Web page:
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Wednesday, June 30, 2010

Will Anyone Ask Kagan What The Meaning of "Is" Is?

There is a question no one has asked so far. What did Elena Kagan mean when she wrote, in a prior confirmation hearing when she was nominated for Solicitor General:
"There is no federal constitutional right to same-sex marriage."
This statement, which seems pretty clear to me on its face, kicked off criticism of me from Ann Althouse, Ed Whelan, Allahpundit, and others, that I was being naive, and Kagan was just playing word games. The argument went that Kagan was merely summarizing the current lack of a ruling by the Supreme Court on the issue, and that "is" referred to the past and possibly the present, but not the future.

We are entitled to know if Kagan meant what she said, and said what she meant. Or if not, what did she mean?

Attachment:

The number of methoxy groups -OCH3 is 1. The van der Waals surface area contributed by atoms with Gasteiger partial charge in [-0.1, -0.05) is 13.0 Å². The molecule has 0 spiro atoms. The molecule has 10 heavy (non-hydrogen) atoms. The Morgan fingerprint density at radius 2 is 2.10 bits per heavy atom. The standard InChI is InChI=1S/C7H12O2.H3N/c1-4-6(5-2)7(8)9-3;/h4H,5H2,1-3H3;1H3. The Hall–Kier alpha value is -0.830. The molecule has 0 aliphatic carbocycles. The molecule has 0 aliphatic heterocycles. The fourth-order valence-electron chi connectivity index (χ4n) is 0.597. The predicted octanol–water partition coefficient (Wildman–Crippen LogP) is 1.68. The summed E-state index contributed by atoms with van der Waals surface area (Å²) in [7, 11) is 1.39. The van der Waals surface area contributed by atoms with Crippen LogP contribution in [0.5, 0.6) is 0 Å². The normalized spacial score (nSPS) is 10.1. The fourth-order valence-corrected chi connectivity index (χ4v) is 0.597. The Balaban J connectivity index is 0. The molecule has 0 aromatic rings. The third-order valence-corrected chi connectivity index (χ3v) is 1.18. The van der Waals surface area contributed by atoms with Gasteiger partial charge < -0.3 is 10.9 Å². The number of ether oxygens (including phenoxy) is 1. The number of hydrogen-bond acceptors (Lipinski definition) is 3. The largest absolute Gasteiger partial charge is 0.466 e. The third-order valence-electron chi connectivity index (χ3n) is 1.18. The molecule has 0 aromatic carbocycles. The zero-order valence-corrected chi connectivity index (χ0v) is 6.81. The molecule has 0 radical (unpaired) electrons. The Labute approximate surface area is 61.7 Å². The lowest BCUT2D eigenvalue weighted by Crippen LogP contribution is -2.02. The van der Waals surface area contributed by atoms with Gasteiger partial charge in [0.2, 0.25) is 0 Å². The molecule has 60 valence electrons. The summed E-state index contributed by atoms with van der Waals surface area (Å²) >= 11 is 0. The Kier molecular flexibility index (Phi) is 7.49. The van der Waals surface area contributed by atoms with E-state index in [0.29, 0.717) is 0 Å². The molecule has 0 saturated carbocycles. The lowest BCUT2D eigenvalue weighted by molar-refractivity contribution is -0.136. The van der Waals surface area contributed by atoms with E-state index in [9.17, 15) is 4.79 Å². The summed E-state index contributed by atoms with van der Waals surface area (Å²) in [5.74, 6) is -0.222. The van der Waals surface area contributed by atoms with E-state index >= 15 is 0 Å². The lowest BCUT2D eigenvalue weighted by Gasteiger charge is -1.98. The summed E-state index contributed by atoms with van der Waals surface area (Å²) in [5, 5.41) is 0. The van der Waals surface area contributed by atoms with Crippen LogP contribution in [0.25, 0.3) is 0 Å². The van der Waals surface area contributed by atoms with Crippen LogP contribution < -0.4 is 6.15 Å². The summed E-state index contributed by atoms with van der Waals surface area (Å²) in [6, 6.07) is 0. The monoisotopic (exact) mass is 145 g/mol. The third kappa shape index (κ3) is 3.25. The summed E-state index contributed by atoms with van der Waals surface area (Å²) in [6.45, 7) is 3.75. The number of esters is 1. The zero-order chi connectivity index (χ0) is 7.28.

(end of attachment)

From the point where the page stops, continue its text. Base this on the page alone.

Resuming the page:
The issue is not strictly gay marriage. Before any vote is taken, we are entitled to know if we have a nominee who so carefully parses words that "is" doesn't mean "is," it means "was."

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  1. Do you TRULY believe that she will speak truthfully in the confirmation hearings or that ANYTHING she says at those hearings reflects her intentions once she is sitting on the Supreme Court?

  2. That seems to be the crux of everything: does this nominee believe that the US Constitution is to be strictly interpreted, or does she believe (as she is on record stating) that the US Constitution is a "living, breathing document" that changes with every reading? That would allow the meaning of "is" to be elastic, would it not? Just as you say: is means "is" right now, but "is" means was later. That, to me, is the crucial question that must be answered as to whether she should be confirmed. So, who will ask the question? Sessions? Anyone? Beuller? ... Beuller?

  3. What does it matter what she says?
    We should assume that, like Sotomayor on Heller, she is lying.

  4. "The issue is not strictly homosexual marriage...."

    Fixed that for ya.